These Are Best Wines for Your Thanksgiving Table, According to Sommeliers
Pick up a bottle for as little as $19!
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A festive wine can make or break your feast, highlighting or hiding the many flavors that come with Thanksgiving dinner. But how do you choose the right bottle? We tapped sommeliers from around the country to give their top picks for the feast to ensure your Thanksgiving table is dressed to the nines with the finest wines.
Christopher Sawyer, Sommelier at The Sommelier Files
2017 Robert Mondávi Winery Fumé Blanc Napa Valley: $23 “I recommend starting with crisp light white wines to complement the start of your meals.”
Sanford St. Rita Hills Pinot Noir 2015: $30 “Moving on to the yams, mashed potatoes, green bean salad, gravy, stuffing, and white meat calls for something that can complement the various flavors on the dish. An easy choice would be a young, vibrant Pinot Noir with ripe red fruits, spice and a kiss of oak. These Pinot Noir offerings are also fabulous options to serve with turkey sandwiches on the days following Thanksgiving.”
Amanda McCrossin, Sommelier at PRESS Restaurant
Qupé, Chardonnay, Bien Nacido “Y” Block, Santa Maria Valley, CA: $21 “For the white wine, I like something that has a bit more body to stand up to the food, especially turkey, but that doesn’t overdo it on the oak or fruit front.”
Public Radio, Grenache/Syrah/Petite Sirah, Paso Robles, CA: $25 “While red wine and turkey are traditionally not the best of friends, with so many different dishes, what I’m looking for here is versatility. In addition to keeping the alcohol under 15%, I’m also looking for wines with a little bit of body without an overwhelming amount of fruit or oak. Pinot Noir is always a great call for Thanksgiving as that varietal generally gives way to lower alcohol, has soft tannins, and can play well with multiple dishes.”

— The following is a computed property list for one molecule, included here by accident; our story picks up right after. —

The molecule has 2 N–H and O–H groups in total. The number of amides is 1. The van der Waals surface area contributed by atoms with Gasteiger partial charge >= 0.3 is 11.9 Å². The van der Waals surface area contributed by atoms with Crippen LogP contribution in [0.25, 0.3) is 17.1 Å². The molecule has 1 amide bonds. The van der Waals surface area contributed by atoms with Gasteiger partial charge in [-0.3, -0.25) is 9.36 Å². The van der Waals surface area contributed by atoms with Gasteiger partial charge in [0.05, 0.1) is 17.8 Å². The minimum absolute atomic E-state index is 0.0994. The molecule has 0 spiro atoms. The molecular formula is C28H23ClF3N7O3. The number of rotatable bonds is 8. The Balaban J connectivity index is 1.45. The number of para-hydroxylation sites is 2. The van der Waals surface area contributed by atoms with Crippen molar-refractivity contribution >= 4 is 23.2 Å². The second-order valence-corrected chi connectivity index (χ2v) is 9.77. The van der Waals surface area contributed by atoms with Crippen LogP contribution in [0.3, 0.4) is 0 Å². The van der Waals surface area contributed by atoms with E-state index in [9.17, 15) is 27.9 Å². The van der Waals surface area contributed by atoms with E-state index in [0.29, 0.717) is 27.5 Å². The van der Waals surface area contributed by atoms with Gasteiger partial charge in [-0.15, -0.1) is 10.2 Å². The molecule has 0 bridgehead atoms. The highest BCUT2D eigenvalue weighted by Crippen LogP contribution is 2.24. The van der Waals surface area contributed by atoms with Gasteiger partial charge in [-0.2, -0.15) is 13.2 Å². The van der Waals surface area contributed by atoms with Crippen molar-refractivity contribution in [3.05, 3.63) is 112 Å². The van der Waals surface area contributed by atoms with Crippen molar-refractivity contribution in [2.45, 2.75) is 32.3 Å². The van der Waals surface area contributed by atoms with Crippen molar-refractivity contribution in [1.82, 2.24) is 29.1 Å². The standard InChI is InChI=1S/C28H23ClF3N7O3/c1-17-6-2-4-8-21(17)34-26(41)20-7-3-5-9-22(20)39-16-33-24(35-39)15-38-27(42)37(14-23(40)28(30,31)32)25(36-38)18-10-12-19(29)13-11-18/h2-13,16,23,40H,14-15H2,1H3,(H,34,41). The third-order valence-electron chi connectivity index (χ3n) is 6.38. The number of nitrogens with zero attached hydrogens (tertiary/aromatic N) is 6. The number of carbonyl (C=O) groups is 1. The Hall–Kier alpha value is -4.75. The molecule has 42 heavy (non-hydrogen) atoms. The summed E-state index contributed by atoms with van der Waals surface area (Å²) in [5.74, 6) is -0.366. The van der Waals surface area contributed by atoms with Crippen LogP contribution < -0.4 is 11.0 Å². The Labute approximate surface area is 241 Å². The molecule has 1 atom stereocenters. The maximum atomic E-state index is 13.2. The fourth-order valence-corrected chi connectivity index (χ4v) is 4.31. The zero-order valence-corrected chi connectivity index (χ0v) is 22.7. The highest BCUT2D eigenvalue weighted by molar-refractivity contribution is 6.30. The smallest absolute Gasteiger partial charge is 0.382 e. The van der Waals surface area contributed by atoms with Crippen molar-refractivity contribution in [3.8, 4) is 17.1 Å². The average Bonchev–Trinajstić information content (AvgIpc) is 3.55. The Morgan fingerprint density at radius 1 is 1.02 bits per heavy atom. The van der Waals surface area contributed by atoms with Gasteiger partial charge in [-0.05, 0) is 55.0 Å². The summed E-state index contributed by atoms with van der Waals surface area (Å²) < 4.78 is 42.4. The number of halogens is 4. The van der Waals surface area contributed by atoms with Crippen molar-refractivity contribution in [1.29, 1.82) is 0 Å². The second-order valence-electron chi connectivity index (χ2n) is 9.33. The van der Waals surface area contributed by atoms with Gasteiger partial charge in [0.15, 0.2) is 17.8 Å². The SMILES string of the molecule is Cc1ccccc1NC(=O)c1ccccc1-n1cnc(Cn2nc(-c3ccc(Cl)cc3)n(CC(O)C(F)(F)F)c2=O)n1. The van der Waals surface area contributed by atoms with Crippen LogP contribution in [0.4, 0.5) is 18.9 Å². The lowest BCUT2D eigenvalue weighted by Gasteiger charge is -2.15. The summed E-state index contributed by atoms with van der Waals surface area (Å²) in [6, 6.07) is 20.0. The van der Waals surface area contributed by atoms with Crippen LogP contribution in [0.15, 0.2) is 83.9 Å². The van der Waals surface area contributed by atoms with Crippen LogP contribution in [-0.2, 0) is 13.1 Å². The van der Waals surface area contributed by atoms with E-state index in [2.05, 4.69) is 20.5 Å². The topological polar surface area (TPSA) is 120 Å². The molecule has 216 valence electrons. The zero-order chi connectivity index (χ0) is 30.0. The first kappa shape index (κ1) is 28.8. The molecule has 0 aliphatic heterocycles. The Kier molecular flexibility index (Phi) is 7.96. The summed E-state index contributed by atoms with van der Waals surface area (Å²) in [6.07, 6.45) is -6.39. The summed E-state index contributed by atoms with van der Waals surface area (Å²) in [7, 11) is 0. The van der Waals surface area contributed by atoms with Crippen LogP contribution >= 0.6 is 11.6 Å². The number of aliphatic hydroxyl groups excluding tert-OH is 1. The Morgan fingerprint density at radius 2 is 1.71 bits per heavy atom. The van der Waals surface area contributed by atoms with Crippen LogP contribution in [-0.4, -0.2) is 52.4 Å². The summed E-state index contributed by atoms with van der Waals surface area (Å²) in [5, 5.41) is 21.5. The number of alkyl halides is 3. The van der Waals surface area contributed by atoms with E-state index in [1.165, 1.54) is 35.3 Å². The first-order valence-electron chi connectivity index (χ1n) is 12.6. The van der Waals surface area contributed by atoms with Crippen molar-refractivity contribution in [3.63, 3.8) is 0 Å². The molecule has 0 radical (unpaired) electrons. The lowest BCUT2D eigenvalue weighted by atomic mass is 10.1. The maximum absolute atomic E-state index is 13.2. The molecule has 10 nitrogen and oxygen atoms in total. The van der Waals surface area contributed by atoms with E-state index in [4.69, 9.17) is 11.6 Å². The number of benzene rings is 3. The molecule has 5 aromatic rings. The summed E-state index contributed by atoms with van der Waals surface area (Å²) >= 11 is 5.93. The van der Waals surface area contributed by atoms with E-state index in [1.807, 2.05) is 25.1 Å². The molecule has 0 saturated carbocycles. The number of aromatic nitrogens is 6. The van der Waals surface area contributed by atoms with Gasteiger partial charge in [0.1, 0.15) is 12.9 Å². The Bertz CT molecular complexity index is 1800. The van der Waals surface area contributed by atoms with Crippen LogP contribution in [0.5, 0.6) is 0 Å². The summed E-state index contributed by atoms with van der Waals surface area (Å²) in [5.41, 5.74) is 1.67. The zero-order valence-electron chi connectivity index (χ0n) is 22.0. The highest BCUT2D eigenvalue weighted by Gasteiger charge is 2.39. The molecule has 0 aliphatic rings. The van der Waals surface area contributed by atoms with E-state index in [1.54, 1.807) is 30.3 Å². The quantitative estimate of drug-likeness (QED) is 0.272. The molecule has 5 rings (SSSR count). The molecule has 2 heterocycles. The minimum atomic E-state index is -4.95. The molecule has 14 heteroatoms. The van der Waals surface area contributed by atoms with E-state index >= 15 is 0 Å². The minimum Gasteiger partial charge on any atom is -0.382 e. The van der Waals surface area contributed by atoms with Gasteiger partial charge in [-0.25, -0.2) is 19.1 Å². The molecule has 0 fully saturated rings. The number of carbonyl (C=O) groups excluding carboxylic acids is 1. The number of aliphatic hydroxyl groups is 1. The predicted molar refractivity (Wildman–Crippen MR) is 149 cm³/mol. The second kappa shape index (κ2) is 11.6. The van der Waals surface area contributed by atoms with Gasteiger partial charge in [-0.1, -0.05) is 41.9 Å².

Steven Dilley, Sommelier at Bufalina
Southold Farm + Cellar “Call of the Brave” Red Blend 2017: $34 “For this year's red, it's a first at my Thanksgiving table: a Texas wine! This is a sangiovese/cab franc blend that clocks in just above 12% alcohol, which means you can drink it throughout a long meal without immediately passing out afterward. It's fruit-fowardness and crisp acidity means it should work with most things on the table, cranberry sauce aside!”
Raj Vaidya, Head Sommelier at DANIEL
Joseph Drouhin Santenay 2013: $30 “I tend to lean towards fruit-forward wines without too much tannin, as I find those wines with high tannins tend to clash with the salty delicacy of turkey. Although I do love to drink American on this very American holiday, I also tend to reach for some French options at the same time.”
Laura Fiorvanti, Master Sommelier & CEO at Corkbuzz
Domaine de Beaurenard - Cotes du Rhone 2017, $19 “I am really obsessed with wine from the Rhone Valley in France and think it is still one of the best wine-producing regions in the world to find high-quality wine for a great value. The Rhone Valley has two distinct sub-regions; in the Northern Rhone red wines are produced using the Syrah grape and the Southern Rhone produces red wine using a number of grapes including Grenache. Both of these grapes will please many picky wine drinkers because they are approachable, flavorful and pair well a wide variety of flavors. When serving a large group of people with many different wine preferences, I like to keep the wine affordable.”